It is true that they do. Subsection (a) (1) requires proof that when defendant committed the act, his condition was such that he was "under the influence of alcohol . . . to a degree which renders him incapable of safely driving," i.e., "when it appears that it is less safe for such person to operate a motor vehicle than it would be if he were not so affected." See Cargile v. State, 244 Ga. 871, 873-874 (262 SE2d 87) (1979). Subsection (a) (4), on the other hand, requires no such proof. "Impaired driving ability is not a 'fact necessary to constitute the crime' established in subsection (a) (4). . . . the ability of any individual to drive without impairment" due to the influence of alcohol consumption is "irrelevant." Lester v. State, 253 Ga. 235, 237-238 (320 SE2d 142) (1984). Instead, it must be proved "that the defendant had at least a .12% blood-alcohol count while he was driving." Id. at 237. "Subsection (a) (4) . . . punishes the individual for choosing to drive when his blood-alcohol count is at least .12% or for choosing to drink alcohol while driving so that his blood-alcohol count reaches the prohibited level." Id. at 236. But this distinction does not end the matter raised here.
There is no requirement that the accusation charge the same thing, and no more, than what appears in the traffic citation. OCGA 17-7-71(a); see Evans v. State, 168 Ga. App. 716 (310 SE2d 3) (1983); Daniel v. State, 169 Ga. App. 722 (1) (314 SE2d 737) (1984); Manning v. State, 175 Ga. App. 738, 739 (2) (334 SE2d 338) (1985).
The question of duplicity was discussed in Peters v. State, 175 Ga. App. 463, 465 (1) (333 SE2d 436) (1985). It would not be subject to review here because, as the majority cites in Division 1 of the instant opinion, the specific ground for appeal must be reserved by raising it below. Ridley v. State, 141 Ga. App. 854 (1) (234 SE2d 688) (1977).
Number 7 claims the court erred in not requiring the state, on the oral demand of defendant at the beginning of trial, to elect between a prosecution of subsection (a) (1) or (a) (4). The ground was that these two charges were constituted of different elements and he had to know which to refute. The court ruled that the state was not required to make an election. The same ground is urged on appeal, but appellant cites no authority, arguing only that the state "should be required to choose which one it will prosecute in the interests of fairness as well as expediency." Since the law does not now require an election when both subsections are charged and relate to the same conduct, appellant must address this argument regarding criminal procedure to the legislature, as it is one of policy. The jury verdict only convicted of one subsection, that being (a) (1): "We the jury find the defendant guilty of driving under the influence of alcohol." Subsection (a) (4), of course, does not embrace proof that defendant was in such condition. Lester v. State, 253 Ga. 235 (2) (320 SE2d 142) (1984).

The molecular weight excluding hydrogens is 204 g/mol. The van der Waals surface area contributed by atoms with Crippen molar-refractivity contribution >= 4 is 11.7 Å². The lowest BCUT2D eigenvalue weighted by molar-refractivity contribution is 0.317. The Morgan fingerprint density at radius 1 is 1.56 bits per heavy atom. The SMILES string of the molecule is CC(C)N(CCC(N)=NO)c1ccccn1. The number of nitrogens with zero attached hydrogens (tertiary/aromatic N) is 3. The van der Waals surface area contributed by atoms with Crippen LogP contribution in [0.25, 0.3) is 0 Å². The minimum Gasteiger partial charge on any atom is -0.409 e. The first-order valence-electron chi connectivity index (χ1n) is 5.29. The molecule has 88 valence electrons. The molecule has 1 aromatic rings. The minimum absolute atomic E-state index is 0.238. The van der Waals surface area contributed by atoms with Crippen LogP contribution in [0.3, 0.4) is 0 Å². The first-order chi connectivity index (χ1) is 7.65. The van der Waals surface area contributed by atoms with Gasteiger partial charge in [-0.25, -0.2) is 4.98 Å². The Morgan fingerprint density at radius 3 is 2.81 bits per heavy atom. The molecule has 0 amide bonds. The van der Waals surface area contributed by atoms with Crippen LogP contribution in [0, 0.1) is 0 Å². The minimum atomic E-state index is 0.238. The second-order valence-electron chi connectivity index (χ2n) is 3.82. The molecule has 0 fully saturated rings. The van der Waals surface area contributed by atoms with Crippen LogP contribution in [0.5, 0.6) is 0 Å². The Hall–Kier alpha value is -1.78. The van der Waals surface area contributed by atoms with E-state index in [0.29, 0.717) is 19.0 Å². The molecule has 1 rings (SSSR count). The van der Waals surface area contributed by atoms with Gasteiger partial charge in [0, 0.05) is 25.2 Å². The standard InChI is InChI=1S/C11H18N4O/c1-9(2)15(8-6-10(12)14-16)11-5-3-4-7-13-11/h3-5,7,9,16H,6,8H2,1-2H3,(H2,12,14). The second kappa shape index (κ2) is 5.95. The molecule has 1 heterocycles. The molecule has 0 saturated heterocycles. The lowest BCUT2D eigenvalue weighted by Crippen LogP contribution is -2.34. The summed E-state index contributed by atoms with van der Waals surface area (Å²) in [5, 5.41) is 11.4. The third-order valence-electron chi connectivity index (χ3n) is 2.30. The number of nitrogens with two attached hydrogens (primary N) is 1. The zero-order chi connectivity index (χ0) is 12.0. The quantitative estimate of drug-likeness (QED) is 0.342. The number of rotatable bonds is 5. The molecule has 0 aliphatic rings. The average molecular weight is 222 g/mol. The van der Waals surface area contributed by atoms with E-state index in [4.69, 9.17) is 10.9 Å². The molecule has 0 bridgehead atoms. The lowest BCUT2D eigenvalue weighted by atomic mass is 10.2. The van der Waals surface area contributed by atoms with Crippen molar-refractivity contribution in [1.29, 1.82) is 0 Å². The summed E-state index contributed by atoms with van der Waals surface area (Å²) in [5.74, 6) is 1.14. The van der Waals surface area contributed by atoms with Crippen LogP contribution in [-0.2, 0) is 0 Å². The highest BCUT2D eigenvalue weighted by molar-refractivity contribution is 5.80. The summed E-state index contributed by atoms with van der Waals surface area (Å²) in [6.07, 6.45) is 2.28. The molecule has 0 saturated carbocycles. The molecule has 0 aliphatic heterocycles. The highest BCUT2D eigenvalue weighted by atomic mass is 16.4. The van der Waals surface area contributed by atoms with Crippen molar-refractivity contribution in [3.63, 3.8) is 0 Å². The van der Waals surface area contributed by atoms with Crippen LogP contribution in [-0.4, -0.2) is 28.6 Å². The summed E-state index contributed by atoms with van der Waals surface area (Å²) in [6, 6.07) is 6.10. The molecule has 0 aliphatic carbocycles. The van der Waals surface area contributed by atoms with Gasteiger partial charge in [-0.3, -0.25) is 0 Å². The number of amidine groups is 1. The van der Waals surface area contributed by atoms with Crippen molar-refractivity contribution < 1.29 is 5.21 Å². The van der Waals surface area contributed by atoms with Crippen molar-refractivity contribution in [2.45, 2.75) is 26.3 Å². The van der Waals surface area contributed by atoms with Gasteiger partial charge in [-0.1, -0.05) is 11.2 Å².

Number 18 claims that the court erred in giving the jury three alternative forms for their verdict. The first two were agreed to in advance by the two counsel. During an interruption of the jury's deliberations, the court gave a blank piece of paper and reiterated one of the options, that of finding defendant guilty or not guilty of driving under the influence of alcohol (subsection (a) (1)). This, then, was not a third alternative, but rather a different form in that it was a blank piece of paper rather than one on which was written the alternative "guilty of driving under the influence of alcohol; not guilty of driving under the influence of alcohol." Since the verdict returned was precisely one of these two options in the first alternative agreed to by defendant, I fail to see the prejudice he urges. A conclusion that the court directed a verdict of guilty cannot be wrested from the court's giving the jury the blank piece of paper and instructing the jury as it did regarding its use. If anything, it favored him as it focused attention away from the subsection (a) (4) charge.
Ken Stula, Solicitor, for appellee.
William C. Head, for appellant.
DECIDED MAY 21, 1986.
Thursday May 21 15:18 EDT